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Is poor (20/40) eyesight common in 10 years old?

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During my son's last pediatrician visit, we found that he has a 20/40 vision, and that he may need glasses (which was enough for him to voluntarily reduce his TV time). Our pediatrician insisted that it is common for kids of that age, and that it might go away, and that there is no need for glasses right now; however, I am skeptical about her diagnosis/prognosis.

I was wondering if any other parents have faced this, and their pediatricians have suggested the same.

EDIT: It has been four years since this question. My son now wears glasses full-time, as his vision has deteriorated. Apparently during puberty the vision gets worse. Also, there are quite a few studies that link myopia to lack of exposure to bright sunlight.

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asked May 17, 2017 in Health by Milla

2 Answers

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your child's eyes can/will change throughout their growth stages.

Fact: The eye is NOT full size at birth but continues to grow with your child. This growth partially accounts for refractive (glasses) changes that occur during childhood.
Similarly, glasses are not inherently detrimental to their ocular development:

Fact: Refractive errors (near-sightedness, far-sightedness, or astigmatism) change as kids get older. Many variables come into play, but most of this change is likely due to genetics and continues despite wearing glasses earlier or later or more or less. Wearing glasses does not make the eyes get worse.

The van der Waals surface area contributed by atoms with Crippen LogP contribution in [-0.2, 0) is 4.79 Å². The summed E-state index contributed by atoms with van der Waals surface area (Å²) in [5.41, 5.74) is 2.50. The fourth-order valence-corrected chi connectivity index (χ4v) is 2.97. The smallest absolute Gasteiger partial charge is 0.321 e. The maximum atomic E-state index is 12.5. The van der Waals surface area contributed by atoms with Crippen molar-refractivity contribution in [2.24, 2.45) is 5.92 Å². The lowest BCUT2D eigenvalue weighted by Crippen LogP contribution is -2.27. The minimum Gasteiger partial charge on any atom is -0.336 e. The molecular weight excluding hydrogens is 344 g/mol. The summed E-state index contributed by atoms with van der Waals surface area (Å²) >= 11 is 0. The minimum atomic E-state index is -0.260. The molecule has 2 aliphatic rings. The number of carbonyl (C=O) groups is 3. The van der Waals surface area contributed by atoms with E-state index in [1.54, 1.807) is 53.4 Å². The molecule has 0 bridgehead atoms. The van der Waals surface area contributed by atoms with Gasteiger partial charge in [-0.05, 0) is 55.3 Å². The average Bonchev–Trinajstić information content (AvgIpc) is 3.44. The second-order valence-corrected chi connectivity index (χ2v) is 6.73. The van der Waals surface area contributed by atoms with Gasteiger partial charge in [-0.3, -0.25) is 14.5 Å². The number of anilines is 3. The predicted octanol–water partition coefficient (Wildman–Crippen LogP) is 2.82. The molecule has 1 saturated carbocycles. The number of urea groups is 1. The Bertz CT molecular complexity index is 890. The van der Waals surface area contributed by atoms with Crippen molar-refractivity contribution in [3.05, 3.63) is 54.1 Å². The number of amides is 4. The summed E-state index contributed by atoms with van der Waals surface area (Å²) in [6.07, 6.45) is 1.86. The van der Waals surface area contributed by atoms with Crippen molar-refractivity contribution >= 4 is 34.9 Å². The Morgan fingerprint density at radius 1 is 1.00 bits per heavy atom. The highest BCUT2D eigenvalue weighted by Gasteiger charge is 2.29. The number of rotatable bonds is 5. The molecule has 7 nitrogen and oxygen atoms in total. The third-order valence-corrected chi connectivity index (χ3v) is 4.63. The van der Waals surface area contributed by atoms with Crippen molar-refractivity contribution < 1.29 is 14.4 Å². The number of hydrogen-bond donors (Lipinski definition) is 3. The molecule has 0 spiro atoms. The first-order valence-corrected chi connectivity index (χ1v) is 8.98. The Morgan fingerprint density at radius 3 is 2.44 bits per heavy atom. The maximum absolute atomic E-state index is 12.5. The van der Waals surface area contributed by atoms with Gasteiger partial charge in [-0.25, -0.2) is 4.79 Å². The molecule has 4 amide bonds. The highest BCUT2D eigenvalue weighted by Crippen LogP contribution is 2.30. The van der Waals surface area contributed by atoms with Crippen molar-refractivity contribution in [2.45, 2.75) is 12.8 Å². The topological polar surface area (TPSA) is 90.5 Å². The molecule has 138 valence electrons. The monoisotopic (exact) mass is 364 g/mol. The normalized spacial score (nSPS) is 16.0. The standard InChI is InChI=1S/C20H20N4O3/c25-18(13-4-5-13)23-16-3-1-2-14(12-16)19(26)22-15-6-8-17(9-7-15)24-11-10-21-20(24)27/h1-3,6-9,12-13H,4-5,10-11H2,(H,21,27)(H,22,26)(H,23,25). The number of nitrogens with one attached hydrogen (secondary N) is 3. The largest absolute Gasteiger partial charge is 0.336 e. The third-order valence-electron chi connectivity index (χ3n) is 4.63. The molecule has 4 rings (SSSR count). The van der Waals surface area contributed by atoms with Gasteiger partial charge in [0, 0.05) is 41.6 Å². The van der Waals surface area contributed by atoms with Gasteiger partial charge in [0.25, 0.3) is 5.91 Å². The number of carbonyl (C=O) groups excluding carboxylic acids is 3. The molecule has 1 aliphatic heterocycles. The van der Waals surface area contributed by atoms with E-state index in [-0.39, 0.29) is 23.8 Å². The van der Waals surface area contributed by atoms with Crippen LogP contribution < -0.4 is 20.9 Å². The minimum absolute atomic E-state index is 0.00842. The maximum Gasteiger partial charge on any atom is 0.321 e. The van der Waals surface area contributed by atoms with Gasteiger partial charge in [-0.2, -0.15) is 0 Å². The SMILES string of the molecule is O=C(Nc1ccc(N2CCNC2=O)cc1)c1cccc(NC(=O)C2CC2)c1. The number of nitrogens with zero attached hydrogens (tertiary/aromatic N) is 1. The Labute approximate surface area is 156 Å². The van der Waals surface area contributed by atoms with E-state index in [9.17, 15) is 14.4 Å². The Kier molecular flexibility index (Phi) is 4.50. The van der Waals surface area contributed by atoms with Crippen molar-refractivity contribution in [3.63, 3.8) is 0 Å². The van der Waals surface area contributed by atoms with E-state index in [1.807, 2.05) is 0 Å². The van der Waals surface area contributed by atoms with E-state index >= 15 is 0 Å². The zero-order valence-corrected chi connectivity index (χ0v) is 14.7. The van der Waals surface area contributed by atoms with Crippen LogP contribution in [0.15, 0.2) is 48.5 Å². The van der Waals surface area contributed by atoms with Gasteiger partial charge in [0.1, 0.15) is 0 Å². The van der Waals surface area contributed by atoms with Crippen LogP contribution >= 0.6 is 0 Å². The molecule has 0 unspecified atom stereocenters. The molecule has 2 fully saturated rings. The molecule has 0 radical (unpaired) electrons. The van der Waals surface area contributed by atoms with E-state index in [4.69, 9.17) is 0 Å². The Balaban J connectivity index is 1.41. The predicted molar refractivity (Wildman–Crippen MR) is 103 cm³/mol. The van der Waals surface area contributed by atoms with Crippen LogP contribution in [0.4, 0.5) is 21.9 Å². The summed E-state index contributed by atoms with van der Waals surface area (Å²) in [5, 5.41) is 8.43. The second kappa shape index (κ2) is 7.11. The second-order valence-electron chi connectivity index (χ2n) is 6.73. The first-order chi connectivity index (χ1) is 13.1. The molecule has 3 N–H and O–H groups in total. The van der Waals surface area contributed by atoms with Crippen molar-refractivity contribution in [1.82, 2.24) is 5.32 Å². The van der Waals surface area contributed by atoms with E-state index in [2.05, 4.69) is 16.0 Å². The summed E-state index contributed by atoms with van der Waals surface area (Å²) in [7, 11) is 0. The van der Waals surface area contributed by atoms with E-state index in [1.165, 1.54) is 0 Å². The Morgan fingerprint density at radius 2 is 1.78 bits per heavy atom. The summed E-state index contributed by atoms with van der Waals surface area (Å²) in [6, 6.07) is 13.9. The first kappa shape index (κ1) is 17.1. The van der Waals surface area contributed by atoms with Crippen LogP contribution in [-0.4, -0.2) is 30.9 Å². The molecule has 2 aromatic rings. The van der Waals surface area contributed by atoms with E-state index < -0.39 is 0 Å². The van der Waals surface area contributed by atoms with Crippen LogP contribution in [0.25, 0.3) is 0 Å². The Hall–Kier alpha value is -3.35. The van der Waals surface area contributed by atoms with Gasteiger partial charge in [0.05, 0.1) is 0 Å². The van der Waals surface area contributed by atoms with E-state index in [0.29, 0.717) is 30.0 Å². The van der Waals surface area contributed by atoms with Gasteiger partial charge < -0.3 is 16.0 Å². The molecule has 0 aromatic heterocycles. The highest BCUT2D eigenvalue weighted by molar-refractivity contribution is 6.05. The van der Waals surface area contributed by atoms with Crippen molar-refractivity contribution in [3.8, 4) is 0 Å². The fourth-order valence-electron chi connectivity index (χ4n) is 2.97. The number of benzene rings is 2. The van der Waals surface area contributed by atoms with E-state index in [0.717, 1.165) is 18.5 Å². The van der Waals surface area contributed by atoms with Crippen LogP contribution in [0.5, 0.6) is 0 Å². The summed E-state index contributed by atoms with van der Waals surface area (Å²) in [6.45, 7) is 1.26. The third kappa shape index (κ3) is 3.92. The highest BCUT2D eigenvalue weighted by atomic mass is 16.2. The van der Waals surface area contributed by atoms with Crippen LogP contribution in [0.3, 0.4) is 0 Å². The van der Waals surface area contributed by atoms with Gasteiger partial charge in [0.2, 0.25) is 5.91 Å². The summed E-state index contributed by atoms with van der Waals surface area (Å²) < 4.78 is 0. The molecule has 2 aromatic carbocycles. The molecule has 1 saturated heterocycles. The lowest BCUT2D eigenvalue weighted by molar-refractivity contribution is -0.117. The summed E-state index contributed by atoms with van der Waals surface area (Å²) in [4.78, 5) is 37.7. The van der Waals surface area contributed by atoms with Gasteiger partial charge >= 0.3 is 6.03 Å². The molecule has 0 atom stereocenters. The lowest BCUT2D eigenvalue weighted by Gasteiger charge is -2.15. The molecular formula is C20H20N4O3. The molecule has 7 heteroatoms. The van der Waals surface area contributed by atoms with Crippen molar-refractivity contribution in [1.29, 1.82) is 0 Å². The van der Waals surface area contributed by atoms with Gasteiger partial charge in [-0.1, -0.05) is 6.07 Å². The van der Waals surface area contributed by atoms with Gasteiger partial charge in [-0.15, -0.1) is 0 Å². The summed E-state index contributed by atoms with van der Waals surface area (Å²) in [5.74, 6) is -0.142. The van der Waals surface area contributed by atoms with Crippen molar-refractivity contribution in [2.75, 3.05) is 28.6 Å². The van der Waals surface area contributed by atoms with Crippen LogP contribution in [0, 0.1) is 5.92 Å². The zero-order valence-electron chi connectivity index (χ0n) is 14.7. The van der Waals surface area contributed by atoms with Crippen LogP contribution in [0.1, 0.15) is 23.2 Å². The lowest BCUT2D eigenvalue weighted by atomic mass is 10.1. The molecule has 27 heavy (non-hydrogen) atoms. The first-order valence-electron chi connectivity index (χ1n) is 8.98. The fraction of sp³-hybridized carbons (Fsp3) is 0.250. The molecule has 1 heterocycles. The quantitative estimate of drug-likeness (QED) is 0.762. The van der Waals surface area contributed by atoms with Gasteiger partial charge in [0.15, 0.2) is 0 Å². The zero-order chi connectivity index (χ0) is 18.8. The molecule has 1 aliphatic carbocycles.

For what it's worth, 20/40 was my vision at that same age. But, and this is worth noting, I had/have astigmatism, and at the time I still had a lazy eye. (The lazy eye was surgically corrected right before I turned thirteen.) I have worn glasses since I was five, but my vision without my glasses is fuzzy but not Velma Dinkley bad. My brother, on the other hand, has had his vision deteriorate over time, but it seems to have stabilized now. Mine actually improved in my later teen years, after my surgery.

One of my parents wears glasses, the other needs reading glasses. My paternal grandmother had glaucoma, and my maternal family is susceptible to diabetes. All of these are factors in vision and vision development.
answered May 17, 2017 by Nightwolf
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I think 20/40 is about what I when I was a kid (maybe slightly worse), and my first year I ended up in the back of the class, and couldn't see what my teacher wrote on the blackboard. Neither did I have any idea that the moon kinda looked like a face.

The pediatricians we had to said "It's normal, he doesn't need glasses, he might grow out of it." Well, that was utter BS. Go to an optician, and ask his opinion.

If you get glasses and your son doesn't actually need them, then he'll probably simply end up not using them very much.
answered May 17, 2017 by Adriana

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